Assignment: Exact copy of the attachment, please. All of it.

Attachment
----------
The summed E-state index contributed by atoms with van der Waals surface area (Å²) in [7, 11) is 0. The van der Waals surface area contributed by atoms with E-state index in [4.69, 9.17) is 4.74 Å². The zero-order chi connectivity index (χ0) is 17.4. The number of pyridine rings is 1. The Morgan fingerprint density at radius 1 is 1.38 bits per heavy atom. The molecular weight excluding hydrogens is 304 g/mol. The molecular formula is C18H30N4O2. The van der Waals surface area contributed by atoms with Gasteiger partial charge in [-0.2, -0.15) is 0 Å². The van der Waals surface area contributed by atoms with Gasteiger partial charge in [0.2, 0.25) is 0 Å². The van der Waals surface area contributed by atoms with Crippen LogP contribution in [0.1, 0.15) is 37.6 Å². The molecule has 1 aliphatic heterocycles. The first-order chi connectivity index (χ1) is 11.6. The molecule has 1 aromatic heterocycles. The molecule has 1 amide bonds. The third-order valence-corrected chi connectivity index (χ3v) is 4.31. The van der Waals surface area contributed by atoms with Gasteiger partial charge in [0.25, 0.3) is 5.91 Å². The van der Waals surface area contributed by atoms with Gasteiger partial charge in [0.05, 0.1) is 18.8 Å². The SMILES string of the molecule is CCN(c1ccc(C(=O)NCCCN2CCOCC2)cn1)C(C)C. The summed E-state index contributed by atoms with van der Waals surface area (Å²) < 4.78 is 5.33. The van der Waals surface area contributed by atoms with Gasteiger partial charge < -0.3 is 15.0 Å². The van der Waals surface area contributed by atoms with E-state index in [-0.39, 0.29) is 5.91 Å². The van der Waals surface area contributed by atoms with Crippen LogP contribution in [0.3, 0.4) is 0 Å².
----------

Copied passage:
The summed E-state index contributed by atoms with van der Waals surface area (Å²) in [7, 11) is 0. The van der Waals surface area contributed by atoms with E-state index in [4.69, 9.17) is 4.74 Å². The zero-order chi connectivity index (χ0) is 17.4. The number of pyridine rings is 1. The Morgan fingerprint density at radius 1 is 1.38 bits per heavy atom. The molecular weight excluding hydrogens is 304 g/mol. The molecular formula is C18H30N4O2. The van der Waals surface area contributed by atoms with Gasteiger partial charge in [-0.2, -0.15) is 0 Å². The van der Waals surface area contributed by atoms with Gasteiger partial charge in [0.2, 0.25) is 0 Å². The van der Waals surface area contributed by atoms with Crippen LogP contribution in [0.1, 0.15) is 37.6 Å². The molecule has 1 aliphatic heterocycles. The first-order chi connectivity index (χ1) is 11.6. The molecule has 1 aromatic heterocycles. The molecule has 1 amide bonds. The third-order valence-corrected chi connectivity index (χ3v) is 4.31. The van der Waals surface area contributed by atoms with Gasteiger partial charge in [0.25, 0.3) is 5.91 Å². The van der Waals surface area contributed by atoms with Gasteiger partial charge in [0.05, 0.1) is 18.8 Å². The SMILES string of the molecule is CCN(c1ccc(C(=O)NCCCN2CCOCC2)cn1)C(C)C. The summed E-state index contributed by atoms with van der Waals surface area (Å²) < 4.78 is 5.33. The van der Waals surface area contributed by atoms with Gasteiger partial charge < -0.3 is 15.0 Å². The van der Waals surface area contributed by atoms with E-state index in [-0.39, 0.29) is 5.91 Å². The van der Waals surface area contributed by atoms with Crippen LogP contribution in [0.3, 0.4) is 0 Å².